A dozer makes a fireline through the forest during the Gap Fire. The area where Klamath National Forest is proposing the Horse Creek Logging Project. Photo courtesy of inciweb.
But there is another way. The Karuk Tribe has submitted their own alternative for the Klamath National Forest to consider, the “Karuk Alternative”. EPIC fully endorses the Karuk Alternative. Developed by the Karuk Tribe’s Department of Natural Resources, the Karuk Alternative is based on forest .science not timber markets. It recognizes that logging post-fire forests harms natural forest recovery as well as nearby salmon-bearing streams. The Karuk Alternative places an emphasis on returning fire to the landscape, using fire as a natural fuels reduction solution to ensure the safety of rural landowners. The Karuk Alternative still provides for jobs for rural landowners through the development of fire breaks and through fuel reduction work near private property. In short, it provides local jobs while protecting wildlife: a win/win.
The Karuk Alternative limits salvage logging because the Karuk Tribe recognizes that salvage logging can harm fish bearing streams and can increase the potential for high-severity fire. Salvage logging results in tremendous amounts of “slash”—unmerchantable trees, limbs, branches, and tops. This slash becomes “jackstrawed,” piled on top of each other like a game of pick up sticks. This slash dries out and, without contact with the ground, takes a long time to decompose, increasing the occurrence of a high-severity fire for around 20 years.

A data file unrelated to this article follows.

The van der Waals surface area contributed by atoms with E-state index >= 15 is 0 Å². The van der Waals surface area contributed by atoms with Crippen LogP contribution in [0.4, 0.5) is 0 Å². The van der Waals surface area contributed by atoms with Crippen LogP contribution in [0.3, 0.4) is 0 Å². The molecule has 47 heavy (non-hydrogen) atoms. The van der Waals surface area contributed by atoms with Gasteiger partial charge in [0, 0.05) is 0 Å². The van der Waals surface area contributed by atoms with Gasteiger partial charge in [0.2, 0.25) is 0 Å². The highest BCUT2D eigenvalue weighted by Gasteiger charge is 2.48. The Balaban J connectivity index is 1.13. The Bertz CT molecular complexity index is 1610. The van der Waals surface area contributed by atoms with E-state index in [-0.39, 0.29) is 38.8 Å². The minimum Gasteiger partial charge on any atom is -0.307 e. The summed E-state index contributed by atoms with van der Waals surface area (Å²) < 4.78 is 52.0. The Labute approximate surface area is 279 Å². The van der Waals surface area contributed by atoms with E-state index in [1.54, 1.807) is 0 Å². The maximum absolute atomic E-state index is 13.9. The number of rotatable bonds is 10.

The Karuk Tribe has a special relationship to Horse Creek. Horse Creek is an important cold water refugia for salmon and is near traditional Karuk fishing grounds. As part of mandated government-to-government consultation, the Karuk Tribe asked the Forest Service to consider the Karuk Alternative. The Klamath National Forest has thus far refused to consider the Karuk Alternative. Instead, the Klamath National Forest uses the Karuk Alternative as a tool to argue in favor of their big-timber project.